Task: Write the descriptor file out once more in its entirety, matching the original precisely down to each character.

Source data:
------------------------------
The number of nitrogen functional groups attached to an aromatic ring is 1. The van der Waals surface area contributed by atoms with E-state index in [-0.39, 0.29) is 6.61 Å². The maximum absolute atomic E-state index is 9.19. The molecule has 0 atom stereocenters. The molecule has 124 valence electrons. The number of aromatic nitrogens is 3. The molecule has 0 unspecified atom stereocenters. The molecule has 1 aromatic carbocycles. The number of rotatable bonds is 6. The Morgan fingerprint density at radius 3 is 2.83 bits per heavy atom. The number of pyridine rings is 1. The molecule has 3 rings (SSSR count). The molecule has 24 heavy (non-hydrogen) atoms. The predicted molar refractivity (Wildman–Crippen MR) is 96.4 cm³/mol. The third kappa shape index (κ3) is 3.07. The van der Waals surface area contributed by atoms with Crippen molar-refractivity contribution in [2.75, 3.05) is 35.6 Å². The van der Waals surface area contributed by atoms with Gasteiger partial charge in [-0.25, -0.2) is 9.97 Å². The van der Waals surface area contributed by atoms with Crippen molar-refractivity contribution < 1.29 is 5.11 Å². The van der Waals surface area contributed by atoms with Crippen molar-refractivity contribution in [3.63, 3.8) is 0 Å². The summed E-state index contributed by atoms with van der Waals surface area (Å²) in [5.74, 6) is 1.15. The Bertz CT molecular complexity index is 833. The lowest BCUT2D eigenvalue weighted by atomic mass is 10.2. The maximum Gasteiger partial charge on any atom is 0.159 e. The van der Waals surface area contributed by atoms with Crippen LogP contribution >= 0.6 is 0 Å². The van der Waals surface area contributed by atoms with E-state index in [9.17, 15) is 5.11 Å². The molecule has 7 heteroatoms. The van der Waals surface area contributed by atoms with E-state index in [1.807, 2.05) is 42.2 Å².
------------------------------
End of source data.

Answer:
The number of nitrogen functional groups attached to an aromatic ring is 1. The van der Waals surface area contributed by atoms with E-state index in [-0.39, 0.29) is 6.61 Å². The maximum absolute atomic E-state index is 9.19. The molecule has 0 atom stereocenters. The molecule has 124 valence electrons. The number of aromatic nitrogens is 3. The molecule has 0 unspecified atom stereocenters. The molecule has 1 aromatic carbocycles. The number of rotatable bonds is 6. The Morgan fingerprint density at radius 3 is 2.83 bits per heavy atom. The number of pyridine rings is 1. The molecule has 3 rings (SSSR count). The molecule has 24 heavy (non-hydrogen) atoms. The predicted molar refractivity (Wildman–Crippen MR) is 96.4 cm³/mol. The third kappa shape index (κ3) is 3.07. The van der Waals surface area contributed by atoms with Crippen molar-refractivity contribution in [2.75, 3.05) is 35.6 Å². The van der Waals surface area contributed by atoms with Gasteiger partial charge in [-0.25, -0.2) is 9.97 Å². The van der Waals surface area contributed by atoms with Crippen molar-refractivity contribution < 1.29 is 5.11 Å². The van der Waals surface area contributed by atoms with Crippen molar-refractivity contribution in [3.63, 3.8) is 0 Å². The summed E-state index contributed by atoms with van der Waals surface area (Å²) in [5.74, 6) is 1.15. The Bertz CT molecular complexity index is 833. The lowest BCUT2D eigenvalue weighted by atomic mass is 10.2. The maximum Gasteiger partial charge on any atom is 0.159 e. The van der Waals surface area contributed by atoms with Crippen LogP contribution >= 0.6 is 0 Å². The van der Waals surface area contributed by atoms with E-state index in [9.17, 15) is 5.11 Å². The molecule has 7 heteroatoms. The van der Waals surface area contributed by atoms with E-state index in [1.807, 2.05) is 42.2 Å².